Thursday, 21 November 2013

Web Freedom?

Web Freedom Doomed

A recent report, carried out by the advocacy group Freedom House, has taken a look at Internet trends in 60 countries. The results were that despite a pushback from activists which successfully blocked some repressive laws, web freedom still plummeted in 2012.

In 35 of those 60 countries, governments had grown their legal and technical spying powers through the web. A global decline in web freedom in 2012 was determined by broad surveillance, new legislation controlling Internet content and growing arrests of social media users. For instance, Iceland has the most web freedom. On the contrary, China, Cuba and Iran had the least.

In the meantime, declines in Internet freedom were led by 3 democracies - Brazil, India and the US. Apparently, revelations by Edward Snowden demonstrated that changes in online freedom of the United States were eroding extremely fast. Anyway, the United States still made it to 4th in Freedom House’s list.

A number of the governments have acted against the worldwide web because social media was exploited to arrange national protests. Since 2012, two dozen countries have adopted some kind of legislation restricting web freedom. For instance, Bangladesh imposed a 14-year prison sentence on a group of bloggers who wrote posts critical of Islam. Bahrain has also arrested ten people for “insulting the king on Twitter”, while Morocco jailed a teenager for 18 months for “attacking the nation’s sacred values” via a Facebook post which also ridiculed the king. Finally, a woman in India was arrested for just “liking” a friend’s Facebook status.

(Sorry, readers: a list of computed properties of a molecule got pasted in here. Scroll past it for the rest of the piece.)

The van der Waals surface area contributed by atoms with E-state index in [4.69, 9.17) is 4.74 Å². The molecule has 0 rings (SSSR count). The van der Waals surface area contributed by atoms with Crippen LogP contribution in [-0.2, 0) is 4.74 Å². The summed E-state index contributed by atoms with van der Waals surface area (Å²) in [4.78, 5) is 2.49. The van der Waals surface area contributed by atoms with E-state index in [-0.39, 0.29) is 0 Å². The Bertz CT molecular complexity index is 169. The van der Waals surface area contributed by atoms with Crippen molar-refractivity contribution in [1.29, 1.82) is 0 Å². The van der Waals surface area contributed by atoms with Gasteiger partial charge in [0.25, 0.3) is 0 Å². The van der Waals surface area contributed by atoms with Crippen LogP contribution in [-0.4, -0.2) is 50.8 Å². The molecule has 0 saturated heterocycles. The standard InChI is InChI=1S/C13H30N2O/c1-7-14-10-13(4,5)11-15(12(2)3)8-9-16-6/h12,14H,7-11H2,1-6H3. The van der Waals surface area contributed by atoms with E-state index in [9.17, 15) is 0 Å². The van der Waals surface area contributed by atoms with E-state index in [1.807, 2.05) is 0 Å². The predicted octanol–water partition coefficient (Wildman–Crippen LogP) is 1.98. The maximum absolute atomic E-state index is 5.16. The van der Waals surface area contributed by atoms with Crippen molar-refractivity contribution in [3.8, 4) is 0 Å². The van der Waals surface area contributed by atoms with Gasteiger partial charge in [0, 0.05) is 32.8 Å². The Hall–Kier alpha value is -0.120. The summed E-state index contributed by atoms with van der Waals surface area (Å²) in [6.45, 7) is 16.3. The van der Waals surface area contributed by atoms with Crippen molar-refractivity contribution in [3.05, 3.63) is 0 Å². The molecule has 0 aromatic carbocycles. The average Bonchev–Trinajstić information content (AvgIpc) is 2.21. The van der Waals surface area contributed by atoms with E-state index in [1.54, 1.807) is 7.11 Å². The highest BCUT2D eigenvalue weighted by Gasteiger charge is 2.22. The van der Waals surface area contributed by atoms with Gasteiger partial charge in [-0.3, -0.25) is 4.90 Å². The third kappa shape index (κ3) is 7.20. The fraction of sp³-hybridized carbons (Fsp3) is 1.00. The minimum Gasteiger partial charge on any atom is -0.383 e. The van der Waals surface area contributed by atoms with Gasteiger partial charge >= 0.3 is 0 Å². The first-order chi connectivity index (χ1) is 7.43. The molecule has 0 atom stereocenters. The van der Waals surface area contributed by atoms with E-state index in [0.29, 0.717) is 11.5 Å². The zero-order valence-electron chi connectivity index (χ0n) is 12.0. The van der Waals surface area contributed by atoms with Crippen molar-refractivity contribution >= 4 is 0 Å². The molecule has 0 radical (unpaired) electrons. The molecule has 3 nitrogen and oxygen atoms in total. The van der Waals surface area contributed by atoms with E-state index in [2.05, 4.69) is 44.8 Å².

According to Sanja Kelly, project director for Freedom on the Net at Freedom House, banning and filtering are still the favorite methods of censorship in lots of countries, though the governments are increasingly looking at who is saying what on the Internet and finding ways to punish them. According to the report, law restricting Internet freedom are still sometimes blocked with a combination of pressure from advocates, lawyers, businesses, politicians and the international community. However, this is the 3rd consecutive year web freedom has declined.

No comments: